HER MAJESTY'S THEATRE. Verdi's operas. Malle. Cruvelli still improves, The usual style of performances which cha- increasing in favour, and, what is more important racterise the coinmencement of the season, be- still, in the acquirements which enable her to fore the advent of the greater stars, has been deserve it. Opera after opera, of all styles, hare offered to the habitués who patronise Mr. Lum- tested to the utmost the powers of this charming ley. Verdi's operas have had their custoinary young prima donna; and she still maintains her run, and despite the ebb and reaction of popular position with the capricious public and still more favour, one inight do worse than listen to such capricious press. Hear what the Morning Heworks as Ernani and I Due Foscari. But the


of her: best evidence in behalf of the much-abused

Malle. Cruvelli has added much to her credit by young Verili” is, that with the petty thunder- the personation of the character of Lucrezia Borgia

, ings of French feuilletons and English newspapers -- managers still produce, artistes still diate remembrance of Grisi, who gives it, as the

rendered one of still greater difficulty by the imme. execute, and the public still crowd to hear, Opera habitue' well knows, the highest possible tragle Amusements of the Month.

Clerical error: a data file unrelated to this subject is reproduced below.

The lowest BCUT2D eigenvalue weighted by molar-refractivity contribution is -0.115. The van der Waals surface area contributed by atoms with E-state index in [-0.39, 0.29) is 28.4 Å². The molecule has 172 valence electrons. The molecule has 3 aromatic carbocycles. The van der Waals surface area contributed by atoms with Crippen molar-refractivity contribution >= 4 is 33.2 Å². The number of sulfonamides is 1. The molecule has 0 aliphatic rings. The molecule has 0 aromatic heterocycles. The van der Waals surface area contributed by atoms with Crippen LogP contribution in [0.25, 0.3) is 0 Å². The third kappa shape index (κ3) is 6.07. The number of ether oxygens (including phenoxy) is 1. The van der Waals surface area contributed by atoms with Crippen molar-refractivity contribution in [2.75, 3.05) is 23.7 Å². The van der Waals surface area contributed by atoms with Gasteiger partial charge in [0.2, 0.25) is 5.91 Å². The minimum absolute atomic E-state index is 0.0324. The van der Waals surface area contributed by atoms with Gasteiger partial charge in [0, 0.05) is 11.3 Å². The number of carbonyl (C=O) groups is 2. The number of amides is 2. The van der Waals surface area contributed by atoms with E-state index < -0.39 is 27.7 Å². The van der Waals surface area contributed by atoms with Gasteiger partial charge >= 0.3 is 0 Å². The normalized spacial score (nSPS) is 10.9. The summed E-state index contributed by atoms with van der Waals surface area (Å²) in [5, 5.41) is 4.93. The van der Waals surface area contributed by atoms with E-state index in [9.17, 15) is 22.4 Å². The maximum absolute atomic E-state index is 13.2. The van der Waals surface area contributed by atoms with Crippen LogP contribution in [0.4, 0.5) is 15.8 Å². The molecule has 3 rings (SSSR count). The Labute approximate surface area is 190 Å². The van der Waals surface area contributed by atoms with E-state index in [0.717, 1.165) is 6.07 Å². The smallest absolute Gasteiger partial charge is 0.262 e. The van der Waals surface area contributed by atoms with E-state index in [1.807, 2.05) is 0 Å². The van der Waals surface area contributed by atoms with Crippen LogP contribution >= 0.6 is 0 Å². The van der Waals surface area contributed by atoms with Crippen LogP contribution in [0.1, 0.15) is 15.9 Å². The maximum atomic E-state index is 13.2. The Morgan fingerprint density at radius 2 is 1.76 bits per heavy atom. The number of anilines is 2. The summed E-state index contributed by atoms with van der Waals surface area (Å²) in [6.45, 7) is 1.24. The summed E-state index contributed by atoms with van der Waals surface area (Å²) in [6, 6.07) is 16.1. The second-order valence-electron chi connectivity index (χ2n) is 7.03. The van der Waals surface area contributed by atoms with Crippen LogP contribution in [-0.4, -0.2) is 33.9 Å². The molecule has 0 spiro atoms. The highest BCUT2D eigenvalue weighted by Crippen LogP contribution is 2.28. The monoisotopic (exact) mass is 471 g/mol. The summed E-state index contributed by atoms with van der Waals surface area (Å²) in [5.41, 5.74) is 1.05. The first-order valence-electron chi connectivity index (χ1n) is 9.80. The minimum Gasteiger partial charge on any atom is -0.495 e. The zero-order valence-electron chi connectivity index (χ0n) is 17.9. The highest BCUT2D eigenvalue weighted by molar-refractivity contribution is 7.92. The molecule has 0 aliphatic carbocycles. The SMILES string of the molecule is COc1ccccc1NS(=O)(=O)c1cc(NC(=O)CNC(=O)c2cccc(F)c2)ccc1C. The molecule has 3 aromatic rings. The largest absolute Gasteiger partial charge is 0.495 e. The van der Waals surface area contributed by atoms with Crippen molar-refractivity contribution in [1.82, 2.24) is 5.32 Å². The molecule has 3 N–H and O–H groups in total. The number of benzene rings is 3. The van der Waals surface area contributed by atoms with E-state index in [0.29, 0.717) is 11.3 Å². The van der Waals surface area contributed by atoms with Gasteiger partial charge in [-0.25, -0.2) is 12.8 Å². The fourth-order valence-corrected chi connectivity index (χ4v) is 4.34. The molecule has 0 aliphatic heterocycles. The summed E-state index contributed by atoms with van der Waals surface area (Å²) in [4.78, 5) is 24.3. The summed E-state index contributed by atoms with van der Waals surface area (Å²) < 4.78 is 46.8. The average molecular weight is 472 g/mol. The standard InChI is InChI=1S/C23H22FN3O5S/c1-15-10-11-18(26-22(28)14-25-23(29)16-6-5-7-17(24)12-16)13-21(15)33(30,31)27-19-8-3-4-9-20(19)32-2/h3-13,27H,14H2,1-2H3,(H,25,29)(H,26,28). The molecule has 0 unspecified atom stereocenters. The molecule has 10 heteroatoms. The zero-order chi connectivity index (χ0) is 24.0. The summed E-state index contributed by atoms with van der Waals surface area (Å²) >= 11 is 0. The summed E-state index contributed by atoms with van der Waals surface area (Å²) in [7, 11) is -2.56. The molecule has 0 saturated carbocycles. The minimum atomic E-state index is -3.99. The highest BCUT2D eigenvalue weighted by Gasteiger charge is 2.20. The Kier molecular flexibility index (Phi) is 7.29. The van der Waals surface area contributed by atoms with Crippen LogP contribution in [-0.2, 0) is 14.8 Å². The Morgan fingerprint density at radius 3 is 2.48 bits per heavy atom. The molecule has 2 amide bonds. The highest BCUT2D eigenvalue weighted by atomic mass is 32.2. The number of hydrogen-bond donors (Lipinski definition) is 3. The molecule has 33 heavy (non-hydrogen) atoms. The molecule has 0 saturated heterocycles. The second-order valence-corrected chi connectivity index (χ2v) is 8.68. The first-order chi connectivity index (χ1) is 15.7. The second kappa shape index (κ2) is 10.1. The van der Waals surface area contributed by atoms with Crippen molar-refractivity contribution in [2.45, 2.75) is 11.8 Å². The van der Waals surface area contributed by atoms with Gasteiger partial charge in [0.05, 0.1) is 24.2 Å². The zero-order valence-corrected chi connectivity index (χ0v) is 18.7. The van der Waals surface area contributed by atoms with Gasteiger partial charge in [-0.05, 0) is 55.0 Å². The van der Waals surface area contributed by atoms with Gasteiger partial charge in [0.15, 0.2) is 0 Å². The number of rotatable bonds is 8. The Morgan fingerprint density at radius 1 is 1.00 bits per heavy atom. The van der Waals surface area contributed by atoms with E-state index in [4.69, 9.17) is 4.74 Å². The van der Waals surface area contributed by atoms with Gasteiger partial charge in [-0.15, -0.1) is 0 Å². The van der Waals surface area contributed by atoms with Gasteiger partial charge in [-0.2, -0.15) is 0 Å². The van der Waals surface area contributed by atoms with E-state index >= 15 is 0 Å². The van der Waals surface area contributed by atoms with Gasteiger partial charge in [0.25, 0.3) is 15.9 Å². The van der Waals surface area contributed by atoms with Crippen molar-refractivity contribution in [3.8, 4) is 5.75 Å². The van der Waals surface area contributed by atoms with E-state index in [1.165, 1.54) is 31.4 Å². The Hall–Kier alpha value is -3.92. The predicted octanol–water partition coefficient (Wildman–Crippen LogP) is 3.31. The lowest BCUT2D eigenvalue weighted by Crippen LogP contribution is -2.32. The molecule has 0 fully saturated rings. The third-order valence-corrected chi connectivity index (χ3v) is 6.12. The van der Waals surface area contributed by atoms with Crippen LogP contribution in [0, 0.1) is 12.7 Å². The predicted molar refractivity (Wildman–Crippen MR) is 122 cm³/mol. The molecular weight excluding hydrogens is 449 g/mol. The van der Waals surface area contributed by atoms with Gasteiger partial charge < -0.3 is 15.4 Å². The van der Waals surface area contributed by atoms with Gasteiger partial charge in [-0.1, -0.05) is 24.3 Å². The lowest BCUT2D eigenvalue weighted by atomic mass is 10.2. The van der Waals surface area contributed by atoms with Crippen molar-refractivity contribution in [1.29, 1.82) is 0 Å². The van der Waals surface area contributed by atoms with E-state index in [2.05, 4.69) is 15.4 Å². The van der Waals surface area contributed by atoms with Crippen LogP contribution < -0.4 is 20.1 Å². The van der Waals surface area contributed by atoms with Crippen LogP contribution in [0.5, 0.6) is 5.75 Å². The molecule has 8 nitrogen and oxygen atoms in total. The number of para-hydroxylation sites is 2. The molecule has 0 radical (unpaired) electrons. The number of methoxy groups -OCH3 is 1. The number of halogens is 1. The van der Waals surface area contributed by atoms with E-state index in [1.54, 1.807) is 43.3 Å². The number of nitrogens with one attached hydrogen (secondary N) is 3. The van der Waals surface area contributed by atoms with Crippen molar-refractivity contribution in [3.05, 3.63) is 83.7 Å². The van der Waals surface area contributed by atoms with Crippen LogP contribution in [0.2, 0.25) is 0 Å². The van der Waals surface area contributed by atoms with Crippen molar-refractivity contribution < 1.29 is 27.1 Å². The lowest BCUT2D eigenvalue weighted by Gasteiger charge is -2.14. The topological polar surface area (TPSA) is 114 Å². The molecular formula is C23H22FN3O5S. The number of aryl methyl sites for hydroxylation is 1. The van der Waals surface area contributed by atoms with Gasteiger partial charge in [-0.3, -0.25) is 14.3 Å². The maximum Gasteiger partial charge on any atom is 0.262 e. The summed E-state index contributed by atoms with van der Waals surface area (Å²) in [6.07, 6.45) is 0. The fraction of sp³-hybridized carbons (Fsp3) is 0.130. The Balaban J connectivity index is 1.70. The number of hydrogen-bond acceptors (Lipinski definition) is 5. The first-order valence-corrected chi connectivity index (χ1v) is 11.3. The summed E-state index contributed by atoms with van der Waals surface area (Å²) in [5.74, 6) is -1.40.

importance. Cruvelli does not throw into it the Few operas ever attained so instantaneous a popubreadth and dignity of her great contemporary, and larity as the “ Puritani.” It was produced at Paris, so far weakens the dramatic effect; but her perform- 'in 1835, and met with the most triumphant sucance is, nevertheless, marked by intelligence, earnest. ' cess. It seems to have pleased even the fastidious ness, and energy-prepossessing rather than terrible, Rossini, if we may give credit to a letter of his to a domestic rather than grand. Her vocalism in the friend at Bologna, wherein he commented in eulogis. first aria betrayed her usual truthful neatness in the tic terms upon every piece in the opera, with the exexecution of fiorid passages; but it was in the great ception of the “Suoni la tromba, ." of which he duet with the Duke, and in the final scene with observed, in his own peculiar vein, “ I need say Gennaro, that she developed her best powers, and nothing of the duet between Tamburini and Lablache, rose in the pr blic estimation. Her acting in this you must have heard it at Bologna." Bellini was a latter crisis of maternal anguish was very fine, and great favourite with the gran maestro, and much of she depicted the emotions incident to this fearful his praise must be set down to the score of friendstruggle with an impressiveness few could have ex- ship. The opera, indeed, has that in it which, in pected. Her vocal apostrophes at this terrible mo. the hands of first-rate artistes, will always insure it ment were delivered with singular feeling, involving a great reception : but though the melodies are happy a sentiment of feminine hopelessness inexpressibly and striking, and the music written throughout in a touching, and there was altogether a lesser appear- style which appeals invariably to the popular appreance of the effort--of the straining after effect-which ciation, the success of the "Puritani" is for the has hitherto blemished her exertions. Malle Cru- most part attributable to the talents of the vocalists velli thus gives proof of consideration and judgment, who originally represented the four principal chaand also of that sensitiveness to honest admonition racters; and in no opera of the period did Grisi, which may, by-and-bye, be of use to her. Few Rubini, Lablache, and Tamburini achieve more glitartists, who have come to this country without the tering laurels. The music is ever light and sparkprestige of “ a name," have advanced so steadily in ling, and though it never rises into greatness, it has the public opinion as herself; and there seems good a constant flow of that graceful and expressive mefoundation for the belief that her position as a lyrical lody beyond which Bellini had no pretensions to soar. artist will one day be an exalted one - achieved ho- “ Puritani" is, nevertheless, not one of the comnourably and securely.